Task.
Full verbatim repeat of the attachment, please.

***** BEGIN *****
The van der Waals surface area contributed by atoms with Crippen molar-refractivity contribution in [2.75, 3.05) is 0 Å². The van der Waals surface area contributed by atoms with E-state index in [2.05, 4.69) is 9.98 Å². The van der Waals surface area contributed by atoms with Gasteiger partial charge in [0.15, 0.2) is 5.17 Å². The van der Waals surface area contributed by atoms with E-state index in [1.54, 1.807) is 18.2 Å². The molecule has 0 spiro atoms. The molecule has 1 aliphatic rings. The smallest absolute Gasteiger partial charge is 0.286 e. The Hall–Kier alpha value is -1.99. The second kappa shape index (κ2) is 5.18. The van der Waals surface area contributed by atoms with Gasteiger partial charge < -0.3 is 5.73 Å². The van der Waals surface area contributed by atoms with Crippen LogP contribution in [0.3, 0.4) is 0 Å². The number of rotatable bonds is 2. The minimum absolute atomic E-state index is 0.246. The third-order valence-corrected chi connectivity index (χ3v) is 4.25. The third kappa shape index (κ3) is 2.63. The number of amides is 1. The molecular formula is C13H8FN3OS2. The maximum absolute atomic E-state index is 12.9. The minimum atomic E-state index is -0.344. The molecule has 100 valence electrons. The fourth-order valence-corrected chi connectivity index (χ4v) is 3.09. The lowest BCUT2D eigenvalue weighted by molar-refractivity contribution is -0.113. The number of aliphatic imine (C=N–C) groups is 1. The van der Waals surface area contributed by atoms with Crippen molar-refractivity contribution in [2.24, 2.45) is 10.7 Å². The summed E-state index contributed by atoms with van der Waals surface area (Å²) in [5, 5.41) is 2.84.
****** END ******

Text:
The van der Waals surface area contributed by atoms with Crippen molar-refractivity contribution in [2.75, 3.05) is 0 Å². The van der Waals surface area contributed by atoms with E-state index in [2.05, 4.69) is 9.98 Å². The van der Waals surface area contributed by atoms with Gasteiger partial charge in [0.15, 0.2) is 5.17 Å². The van der Waals surface area contributed by atoms with E-state index in [1.54, 1.807) is 18.2 Å². The molecule has 0 spiro atoms. The molecule has 1 aliphatic rings. The smallest absolute Gasteiger partial charge is 0.286 e. The Hall–Kier alpha value is -1.99. The second kappa shape index (κ2) is 5.18. The van der Waals surface area contributed by atoms with Gasteiger partial charge < -0.3 is 5.73 Å². The van der Waals surface area contributed by atoms with Crippen LogP contribution in [0.3, 0.4) is 0 Å². The number of rotatable bonds is 2. The minimum absolute atomic E-state index is 0.246. The third-order valence-corrected chi connectivity index (χ3v) is 4.25. The third kappa shape index (κ3) is 2.63. The number of amides is 1. The molecular formula is C13H8FN3OS2. The maximum absolute atomic E-state index is 12.9. The minimum atomic E-state index is -0.344. The molecule has 100 valence electrons. The fourth-order valence-corrected chi connectivity index (χ4v) is 3.09. The lowest BCUT2D eigenvalue weighted by molar-refractivity contribution is -0.113. The number of aliphatic imine (C=N–C) groups is 1. The van der Waals surface area contributed by atoms with Crippen molar-refractivity contribution in [2.24, 2.45) is 10.7 Å². The summed E-state index contributed by atoms with van der Waals surface area (Å²) in [5, 5.41) is 2.84.